Ladies and Gentlemen, as we have seen in many contexts, the treatment of religious minorities is critical to ensuring the right to religious freedom that is inherent in a democracy. Today’s briefing on the Turkish treatment of the Greek Orthodox Church highlights why we must continue to be vigilant on this issue.
Turkey, as a participating State of the Organization for Security and Cooperation for Europe, is required to meet commitments on religious liberty. In light of these commitments, the treatment of the Greek Orthodox Church, and in particular the School of Theology at Halki, is of concern. This university-level theological seminary, founded in 1844 to train Greek Orthodox clergy, educators and scholars, was closed in 1971 when Turkish authorities nationalized all private universities. Closure of this world-renowned facility deprived the Greek Orthodox Church in Turkey of a critical training site for future leaders. Yet, while private universities have since been allowed to reopen, seminaries remain closed. The 1989 Vienna Concluding Document commits the participating States to “allow the training of religious personnel in appropriate institutions”. Therefore, we must question the basis for the continued closure of the School of Theology.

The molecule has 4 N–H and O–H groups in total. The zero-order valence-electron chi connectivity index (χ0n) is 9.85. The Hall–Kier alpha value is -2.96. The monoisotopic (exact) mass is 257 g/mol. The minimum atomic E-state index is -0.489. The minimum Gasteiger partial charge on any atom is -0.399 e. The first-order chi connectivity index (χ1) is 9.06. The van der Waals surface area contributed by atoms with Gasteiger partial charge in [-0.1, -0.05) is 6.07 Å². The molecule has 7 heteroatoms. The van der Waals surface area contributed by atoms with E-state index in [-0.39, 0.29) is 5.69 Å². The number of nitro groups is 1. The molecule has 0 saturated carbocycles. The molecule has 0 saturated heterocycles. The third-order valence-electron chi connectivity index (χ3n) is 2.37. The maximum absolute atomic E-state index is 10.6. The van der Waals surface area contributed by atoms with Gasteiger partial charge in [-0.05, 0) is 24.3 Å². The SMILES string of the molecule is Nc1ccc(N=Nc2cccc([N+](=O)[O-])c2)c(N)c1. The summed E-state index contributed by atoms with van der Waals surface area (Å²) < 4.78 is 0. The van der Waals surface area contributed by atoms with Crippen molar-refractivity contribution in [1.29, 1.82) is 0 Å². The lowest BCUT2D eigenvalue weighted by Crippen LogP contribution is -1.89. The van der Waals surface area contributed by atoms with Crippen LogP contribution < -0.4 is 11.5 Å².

Another issue concerning the treatment of the Orthodox Christian minority in Turkey involves the ecumenical authority of the Greek Orthodox Patriarch. Unofficial Turkish government policy mandates that only Turkish citizens can hold church leadership positions. Yet, due to the closure of the Halki Seminary and the declining Greek population in Turkey, this has proven an increasingly difficult challenge. In response to this situation, the Patriarch has appointed several foreign clerics to positions on the Synod. This action should be acceptable since it is fully consistent with the Vienna Concluding Document, which declared that participating States will "respect the right of... religious communities to organize themselves according to their own hierarchical and institutional structure,” as well as “select, appoint and replace their personnel in accordance with their respective requirements and standards”.
Reopening the Greek Orthodox School of Theology and allowing the church the freedom to appoint its own personnel would send a strong signal that Turkey respects the rights of religious minority communities in keeping with its OSCE commitments.
I urge the Commission to continue to address these issues with Turkey.